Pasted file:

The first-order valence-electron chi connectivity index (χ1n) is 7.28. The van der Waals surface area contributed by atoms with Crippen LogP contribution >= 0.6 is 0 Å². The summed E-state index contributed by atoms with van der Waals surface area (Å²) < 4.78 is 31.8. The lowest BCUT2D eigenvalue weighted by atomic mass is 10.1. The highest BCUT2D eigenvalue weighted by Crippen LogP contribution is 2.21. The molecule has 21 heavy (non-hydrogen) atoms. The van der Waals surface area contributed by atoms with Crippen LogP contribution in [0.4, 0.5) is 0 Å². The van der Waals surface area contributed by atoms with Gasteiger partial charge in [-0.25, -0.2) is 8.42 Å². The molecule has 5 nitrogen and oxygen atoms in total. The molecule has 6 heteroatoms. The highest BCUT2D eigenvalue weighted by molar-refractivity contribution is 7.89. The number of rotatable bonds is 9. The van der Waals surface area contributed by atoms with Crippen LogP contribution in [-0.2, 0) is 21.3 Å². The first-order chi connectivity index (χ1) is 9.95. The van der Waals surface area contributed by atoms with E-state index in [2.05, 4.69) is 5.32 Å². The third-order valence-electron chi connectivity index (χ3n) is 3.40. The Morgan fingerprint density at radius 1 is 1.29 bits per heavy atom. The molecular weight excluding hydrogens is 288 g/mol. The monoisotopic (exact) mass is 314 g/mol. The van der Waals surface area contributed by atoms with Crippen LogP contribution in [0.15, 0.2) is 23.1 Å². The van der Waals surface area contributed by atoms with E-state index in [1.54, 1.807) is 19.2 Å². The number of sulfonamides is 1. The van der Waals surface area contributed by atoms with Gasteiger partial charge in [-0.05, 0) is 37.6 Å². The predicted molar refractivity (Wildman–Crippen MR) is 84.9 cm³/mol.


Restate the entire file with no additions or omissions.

The first-order valence-electron chi connectivity index (χ1n) is 7.28. The van der Waals surface area contributed by atoms with Crippen LogP contribution >= 0.6 is 0 Å². The summed E-state index contributed by atoms with van der Waals surface area (Å²) < 4.78 is 31.8. The lowest BCUT2D eigenvalue weighted by atomic mass is 10.1. The highest BCUT2D eigenvalue weighted by Crippen LogP contribution is 2.21. The molecule has 21 heavy (non-hydrogen) atoms. The van der Waals surface area contributed by atoms with Crippen LogP contribution in [0.4, 0.5) is 0 Å². The van der Waals surface area contributed by atoms with Gasteiger partial charge in [-0.25, -0.2) is 8.42 Å². The molecule has 5 nitrogen and oxygen atoms in total. The molecule has 6 heteroatoms. The highest BCUT2D eigenvalue weighted by molar-refractivity contribution is 7.89. The number of rotatable bonds is 9. The van der Waals surface area contributed by atoms with Crippen LogP contribution in [-0.2, 0) is 21.3 Å². The first-order chi connectivity index (χ1) is 9.95. The van der Waals surface area contributed by atoms with E-state index in [2.05, 4.69) is 5.32 Å². The third-order valence-electron chi connectivity index (χ3n) is 3.40. The Morgan fingerprint density at radius 1 is 1.29 bits per heavy atom. The molecular weight excluding hydrogens is 288 g/mol. The monoisotopic (exact) mass is 314 g/mol. The van der Waals surface area contributed by atoms with Crippen LogP contribution in [0.15, 0.2) is 23.1 Å². The van der Waals surface area contributed by atoms with E-state index in [1.54, 1.807) is 19.2 Å². The number of sulfonamides is 1. The van der Waals surface area contributed by atoms with Gasteiger partial charge in [-0.05, 0) is 37.6 Å². The predicted molar refractivity (Wildman–Crippen MR) is 84.9 cm³/mol.